Wednesday, June 9, 2021

Use Window Functions to Speed Up Correlated Subqueries

In my previous blog post, I discussed different ways to rewrite correlated scalar subqueries to improve performance. In this blog post, I will discuss how we can use window functions for a subset of these queries. Window functions was introduced in MySQL 8.0.

Use case

Often we run queries to find rows within a table with values that are, e.g., smaller, greater, or equal to some metric computed over a set of rows from the same table. Some examples are:

  • Find orders for more than 1% of the total revenue for the last week.
  • Find the supplier with the lowest price for a certain part.
  • Find orders for less than 20% of the average ordered quantity of a part.

The latter is a descripton of TPC-H Q17, which we discussed in my previous blog post:

SELECT SUM(l_extendedprice) / 7.0 AS avg_yearly 
FROM lineitem JOIN part ON p_partkey = l_partkey 
WHERE p_brand = 'Brand#11' AND p_container = 'SM CAN' 
  AND l_quantity < 
      (SELECT 0.2 * AVG(l_quantity) 
       FROM lineitem 
       WHERE l_partkey = p_partkey);

This query refers to the lineitem table twice:

  1. The subquery finds the average ordered quantity of a part
  2. The outer query access lineitem to find the price for the parts when less than 20% of the average quantity is ordered.

Rewrite to use window function

If we use window functions, we can compute the average AND collect the interesting information at the same time:

WITH win AS (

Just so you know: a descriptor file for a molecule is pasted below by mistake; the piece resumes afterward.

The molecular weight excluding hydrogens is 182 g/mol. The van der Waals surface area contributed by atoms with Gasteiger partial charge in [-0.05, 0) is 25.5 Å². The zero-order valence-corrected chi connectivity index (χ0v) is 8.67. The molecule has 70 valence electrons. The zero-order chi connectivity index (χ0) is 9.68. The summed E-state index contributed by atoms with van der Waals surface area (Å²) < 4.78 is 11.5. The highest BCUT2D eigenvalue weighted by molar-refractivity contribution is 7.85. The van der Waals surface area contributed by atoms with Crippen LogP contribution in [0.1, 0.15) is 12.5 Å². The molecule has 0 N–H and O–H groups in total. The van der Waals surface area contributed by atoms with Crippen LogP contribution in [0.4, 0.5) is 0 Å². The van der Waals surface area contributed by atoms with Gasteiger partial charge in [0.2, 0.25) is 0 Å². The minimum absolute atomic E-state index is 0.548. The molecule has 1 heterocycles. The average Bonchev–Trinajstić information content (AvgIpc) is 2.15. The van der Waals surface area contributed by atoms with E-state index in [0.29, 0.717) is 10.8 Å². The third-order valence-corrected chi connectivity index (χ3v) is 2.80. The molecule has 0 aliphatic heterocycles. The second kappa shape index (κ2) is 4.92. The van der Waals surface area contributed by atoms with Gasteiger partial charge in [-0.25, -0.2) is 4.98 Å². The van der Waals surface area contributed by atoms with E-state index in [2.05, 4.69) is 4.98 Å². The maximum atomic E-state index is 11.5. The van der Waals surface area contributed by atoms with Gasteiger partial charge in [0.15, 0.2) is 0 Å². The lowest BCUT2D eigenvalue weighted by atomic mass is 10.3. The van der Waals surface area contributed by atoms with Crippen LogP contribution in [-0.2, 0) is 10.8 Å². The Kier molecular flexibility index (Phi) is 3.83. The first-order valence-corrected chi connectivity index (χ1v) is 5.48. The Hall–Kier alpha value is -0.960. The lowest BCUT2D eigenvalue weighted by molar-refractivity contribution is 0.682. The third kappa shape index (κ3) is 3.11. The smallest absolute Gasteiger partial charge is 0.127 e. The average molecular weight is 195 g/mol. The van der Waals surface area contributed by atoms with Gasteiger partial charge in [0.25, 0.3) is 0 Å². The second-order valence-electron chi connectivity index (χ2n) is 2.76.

SELECT l_extendedprice, l_quantity,
           AVG(l_quantity) OVER (PARTITION BY p_partkey) avg_l_quantity
    FROM lineitem, part
    WHERE p_partkey = l_partkey
      AND p_brand = 'Brand#11' AND p_container = 'SM CAN'
)	
SELECT SUM(l_extendedprice) / 7.0 AS avg_yearly
FROM win
WHERE l_quantity < 0.2 * avg_l_quantity;
Here the Common Table Expression (CTE) will both fetch the necessary column values and compute the average quantity for each part. Then, the main query can just filter the rows from the CTE where l_quantity is less than 20% of the average.

There are some conditions that needs to be satisfied in order to safely apply this transformation:

  • The subquery refers a subset of the tables in the outer query
  • The subquery uses aggregation and there is no DISTINCT within the aggregation function
  • The aggregation function must have an equivalent window aggregation function
  • If there are multiple tables that are referred in the FROM clauses of both the subquery and the outer query, they should be joined on the same conditions
  • Any conditions in the WHERE clause should be the same for both subquery and outer query
  • The column(s) from the outer query that is referred in the subuqery, p_partkey in the case of Q17 above, should be unique
  • No ORDER BY or LIMIT in the subquery
There are cases where we could still apply the transformation even if all conditions above are not met. However, then there is a risk that the transformed query will be less efficient than the original query.

Performance

Let us compare the performance of this query to the variants we tested in my previous blog post:

We see that the query that use window functions is more than 5 times faster than the original query, but it is not faster than the variant that use a Lateral Derived Table. In fact, it is around 2.5% slower.

How can it be slower when it accesses the lineitem table only once, while the query that use LATERAL access the table twice? The answer is that there is some overhead associated with the window function. Here is a flame graph for the query that use a Lateral Derived table: